The story of Draai Laag starts right here in Millvale, about 20 years ago. But back then, the story wasn’t so much about the beer. It was about science. Dennis was a 17-year-old science geek curious about critters. In fact, he was SO curious to learn about fermentation that he promised his strict, teetotaling mother he wouldn’t drink a drop of beer underage, as long as she let him make it.
For three years, young Dennis did everything he could to facilitate spontaneous fermentation and learn the science of beer, relying solely on sight, smell and the tasting notes of drinking-age neighbors to gauge his results. So a few years later, when he found himself between deployments in Europe, he was ripe to imbibe.
Dennis spent the early 2000s bouncing between village brewpubs, absorbing the deliciously complex ales and insights of the seasoned drinkers around him. On an evening at one such pull-your-own-pint brewery, he found himself in the basement looking at a junkyard, jerry-rigged brewing system. The mash tun was being heated over a small wood fire.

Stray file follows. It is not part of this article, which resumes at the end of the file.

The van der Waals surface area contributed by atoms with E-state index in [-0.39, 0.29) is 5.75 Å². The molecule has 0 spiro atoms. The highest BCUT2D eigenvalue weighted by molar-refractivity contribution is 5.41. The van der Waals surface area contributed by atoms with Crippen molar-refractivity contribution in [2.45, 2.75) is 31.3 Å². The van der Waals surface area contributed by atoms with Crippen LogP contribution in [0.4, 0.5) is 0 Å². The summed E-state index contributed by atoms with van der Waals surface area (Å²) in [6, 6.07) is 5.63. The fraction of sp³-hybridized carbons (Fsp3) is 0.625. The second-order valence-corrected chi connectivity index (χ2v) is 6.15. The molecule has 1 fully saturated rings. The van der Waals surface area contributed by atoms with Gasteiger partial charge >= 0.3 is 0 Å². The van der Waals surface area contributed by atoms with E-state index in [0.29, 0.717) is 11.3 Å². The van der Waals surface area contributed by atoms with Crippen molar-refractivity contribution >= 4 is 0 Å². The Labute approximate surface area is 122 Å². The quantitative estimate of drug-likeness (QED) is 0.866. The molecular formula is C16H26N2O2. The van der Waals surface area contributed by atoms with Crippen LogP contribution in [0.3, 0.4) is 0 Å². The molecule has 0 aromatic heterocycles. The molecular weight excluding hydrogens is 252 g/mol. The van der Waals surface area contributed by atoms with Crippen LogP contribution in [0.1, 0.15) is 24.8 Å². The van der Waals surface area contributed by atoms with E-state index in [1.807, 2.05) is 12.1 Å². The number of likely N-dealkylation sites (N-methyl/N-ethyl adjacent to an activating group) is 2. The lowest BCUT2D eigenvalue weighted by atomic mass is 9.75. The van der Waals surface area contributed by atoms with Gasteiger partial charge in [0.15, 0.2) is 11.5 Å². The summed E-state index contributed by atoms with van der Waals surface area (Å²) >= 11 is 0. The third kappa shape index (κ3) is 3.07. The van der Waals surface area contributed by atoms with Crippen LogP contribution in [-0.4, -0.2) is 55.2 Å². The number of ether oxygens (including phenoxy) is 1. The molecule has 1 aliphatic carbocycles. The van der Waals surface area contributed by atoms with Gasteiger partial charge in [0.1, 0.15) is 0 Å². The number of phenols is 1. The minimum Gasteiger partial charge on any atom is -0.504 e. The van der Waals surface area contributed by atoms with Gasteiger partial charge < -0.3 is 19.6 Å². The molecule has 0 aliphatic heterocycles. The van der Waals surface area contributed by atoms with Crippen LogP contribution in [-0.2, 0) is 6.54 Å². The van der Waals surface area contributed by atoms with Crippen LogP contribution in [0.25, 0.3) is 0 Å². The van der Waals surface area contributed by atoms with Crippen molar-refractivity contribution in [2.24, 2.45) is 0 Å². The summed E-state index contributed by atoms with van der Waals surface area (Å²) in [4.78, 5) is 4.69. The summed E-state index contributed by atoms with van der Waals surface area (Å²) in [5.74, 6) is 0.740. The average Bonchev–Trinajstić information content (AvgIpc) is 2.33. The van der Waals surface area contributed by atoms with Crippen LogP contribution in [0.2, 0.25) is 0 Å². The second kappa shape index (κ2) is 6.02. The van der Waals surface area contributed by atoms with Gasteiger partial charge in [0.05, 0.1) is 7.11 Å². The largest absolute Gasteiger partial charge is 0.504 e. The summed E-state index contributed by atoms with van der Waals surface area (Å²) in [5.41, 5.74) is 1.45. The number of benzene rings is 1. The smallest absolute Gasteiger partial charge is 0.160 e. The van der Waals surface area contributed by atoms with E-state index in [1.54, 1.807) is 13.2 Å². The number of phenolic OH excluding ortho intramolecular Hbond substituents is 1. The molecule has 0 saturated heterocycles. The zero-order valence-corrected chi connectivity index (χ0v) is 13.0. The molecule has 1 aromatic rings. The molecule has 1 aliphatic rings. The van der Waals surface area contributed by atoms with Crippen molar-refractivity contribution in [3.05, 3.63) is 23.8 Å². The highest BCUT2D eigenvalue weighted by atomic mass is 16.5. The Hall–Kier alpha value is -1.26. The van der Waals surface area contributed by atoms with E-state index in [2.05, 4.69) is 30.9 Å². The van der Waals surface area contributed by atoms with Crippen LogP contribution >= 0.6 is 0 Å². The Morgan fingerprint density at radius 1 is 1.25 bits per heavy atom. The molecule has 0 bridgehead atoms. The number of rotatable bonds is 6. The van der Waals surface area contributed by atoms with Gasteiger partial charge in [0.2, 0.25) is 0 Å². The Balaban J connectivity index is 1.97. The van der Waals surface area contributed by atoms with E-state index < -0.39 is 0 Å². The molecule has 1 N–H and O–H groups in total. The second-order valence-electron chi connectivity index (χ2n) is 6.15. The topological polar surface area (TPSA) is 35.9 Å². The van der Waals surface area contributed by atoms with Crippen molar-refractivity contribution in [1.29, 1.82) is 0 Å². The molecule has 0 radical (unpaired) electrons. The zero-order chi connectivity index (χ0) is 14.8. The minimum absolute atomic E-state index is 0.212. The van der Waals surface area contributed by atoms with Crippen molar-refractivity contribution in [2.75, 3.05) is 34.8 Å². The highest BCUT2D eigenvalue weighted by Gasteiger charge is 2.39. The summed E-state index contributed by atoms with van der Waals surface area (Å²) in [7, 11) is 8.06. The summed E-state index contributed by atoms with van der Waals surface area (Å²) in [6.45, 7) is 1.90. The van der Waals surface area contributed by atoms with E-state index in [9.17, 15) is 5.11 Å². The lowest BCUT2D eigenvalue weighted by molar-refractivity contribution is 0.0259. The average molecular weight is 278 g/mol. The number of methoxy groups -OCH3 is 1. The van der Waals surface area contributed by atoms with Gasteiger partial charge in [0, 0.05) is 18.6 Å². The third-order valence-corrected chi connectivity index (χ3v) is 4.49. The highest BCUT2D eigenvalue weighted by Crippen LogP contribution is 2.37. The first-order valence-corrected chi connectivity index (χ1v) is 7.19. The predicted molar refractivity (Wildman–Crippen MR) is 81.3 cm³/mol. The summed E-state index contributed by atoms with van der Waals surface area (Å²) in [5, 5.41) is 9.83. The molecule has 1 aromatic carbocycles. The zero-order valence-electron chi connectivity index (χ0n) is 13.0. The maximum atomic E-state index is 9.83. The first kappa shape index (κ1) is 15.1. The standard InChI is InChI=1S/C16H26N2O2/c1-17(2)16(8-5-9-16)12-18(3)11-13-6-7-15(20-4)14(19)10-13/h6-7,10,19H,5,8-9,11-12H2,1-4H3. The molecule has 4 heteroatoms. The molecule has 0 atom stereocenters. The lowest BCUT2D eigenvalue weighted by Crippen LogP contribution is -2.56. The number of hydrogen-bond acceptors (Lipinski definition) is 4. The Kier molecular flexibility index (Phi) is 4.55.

“You made THIS,” Dennis asked, looking incredulously at his pint, “on THAT?”
The brewer’s response would prove to be a revelation. “You don’t need shiny new equipment to make great beer… you just need to know how to make great beer.” And after all those years cultivating critters, testing out recipes on older friends and, finally, curating a palate of his own, Dennis had a few ideas. Upon returning to the States, he began to take fermentation even more seriously, studying winemaking with a scholar of Food Sciences and pursuing various advanced science degrees.
Dennis eventually left herpetology to study the core sciences related to brewing, finally translating ALL THAT SCIENCE into an expedited fermentation process and La Pienture, the first Draai Laag beer to create some buzz in the ‘Burg.
At this point, having been christened by the basement brew kettle of a hole-in-the-wall Brit brewer, Dennis would have been happy to make beer in rain buckets. And if it weren’t for all the schooling, some humble savings and the support of his wife, Jaclyn, he might be doing just that. Instead, he scrapped together and self-engineered an $800 brewing system and founded Draai Laag Brewing Company in 2009.